However, what resonates the most with me is how willing Republicans were to allow this to happen. They encouraged these mentally suspect sycophants to lay siege to the United States Capitol because of their fear of a peaceful transition of power. Disgusting. I was always taught that if someone is willing to fight to hold on to something that was never theirs to begin with, take note. It is valuable.
Many people in my generation and of my ethnic persuasion have become cynical about politics. Believing the lies put forth to promote our disinterest. While it’s understandable, it still breaks my heart. Call me an idealist, but I know that we matter in this political process. “They” launched an insurrection to overturn an election by removing voters and mechanisms that would allow voters’ voices to be heard, but they failed. Now they’re moving their efforts to state capitals ushering draconian voter suppression bills aimed at further disenfranchising our vote. But what I want us to remember is that we showed up in 2020. Messaging that suggests your vote doesn't count and the people elected to represent you don't give a damn about you is false. I want to go on the offense and turn this message on its head. I want to re-emphasize how important politics is to our everyday life. And I want to empower anyone who reads this to inform themselves about the issues that are important to them. I guarantee if you immerse yourself in an issue that is important to you, it's important to someone else. Find those people, mobilize and be the change you want to see.
While the insurrection was a devastating event that will resonate in the hearts and minds of Americans for the foreseeable future, it pales in comparison to the truth that motivated those sycophantic supremacists to attack the seat of our democracy. Their access to unfettered privilege and leadership is coming to a screeching halt. This is not to say a government controlled by Democrats will be blameless. There are still lingering issues of inequalities that need to be addressed. However, a more equitable, accepting future for those of all races, religions, sexualities and backgrounds is within our grasp. The light at the end of the tunnel is now visible.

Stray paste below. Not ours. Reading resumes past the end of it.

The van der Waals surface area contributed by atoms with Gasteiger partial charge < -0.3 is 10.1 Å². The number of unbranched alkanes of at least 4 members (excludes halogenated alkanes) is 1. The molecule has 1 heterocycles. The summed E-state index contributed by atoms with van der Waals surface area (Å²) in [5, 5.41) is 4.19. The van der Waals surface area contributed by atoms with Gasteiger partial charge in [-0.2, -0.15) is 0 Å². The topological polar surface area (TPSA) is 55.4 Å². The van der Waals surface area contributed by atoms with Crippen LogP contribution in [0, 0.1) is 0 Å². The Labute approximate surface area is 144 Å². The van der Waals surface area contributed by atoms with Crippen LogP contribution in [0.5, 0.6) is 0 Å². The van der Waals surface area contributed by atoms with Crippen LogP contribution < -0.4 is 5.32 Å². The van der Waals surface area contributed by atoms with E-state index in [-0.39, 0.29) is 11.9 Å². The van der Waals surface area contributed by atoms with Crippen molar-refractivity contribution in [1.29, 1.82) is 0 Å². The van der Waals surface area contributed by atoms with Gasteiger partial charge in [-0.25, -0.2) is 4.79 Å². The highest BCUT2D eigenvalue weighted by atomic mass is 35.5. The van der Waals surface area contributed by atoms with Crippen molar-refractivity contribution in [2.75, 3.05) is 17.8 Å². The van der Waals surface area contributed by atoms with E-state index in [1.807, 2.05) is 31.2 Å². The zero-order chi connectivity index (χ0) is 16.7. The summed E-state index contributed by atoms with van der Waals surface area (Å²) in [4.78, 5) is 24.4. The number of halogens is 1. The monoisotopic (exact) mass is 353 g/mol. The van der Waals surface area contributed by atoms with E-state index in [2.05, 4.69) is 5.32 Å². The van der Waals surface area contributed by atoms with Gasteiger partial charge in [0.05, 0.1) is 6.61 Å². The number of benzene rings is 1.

Take for instance what took place in Georgia. Under the leadership and activism of the incomparable Stacey Abrams. Her work in the state of Georgia mobilized the Black vote in such an unprecedented way that not only Georgia flipped blue, but the entire balance of the Senate shifted. This was no small feat. This was a significant action that altered the political landscape nationwide. It serves as a reckoning for the naysayers and the oppressors who believe that their efforts could impede on the ability of democracy to prevail when we trust the brilliance of Black women.
Remember that the most hallowed place in our democracy was built by our ancestors — it was built by slaves. Remember that the elected officials that represent you were elected by you. Let Georgia be a shining example of what we can do if we collectively work towards a common goal. I was trapped in my office for more than 12 hours on January 6th. I feared for my life and still to this day experience the remnants of trauma inflicted on that day. But I refuse to allow that ugly display of racism and division to define my experience as a Black queer American man. I choose to be empowered. I choose to be involved. I choose to be active. It is my hope that you will do the same.
Written by Remmington Belford, MPS.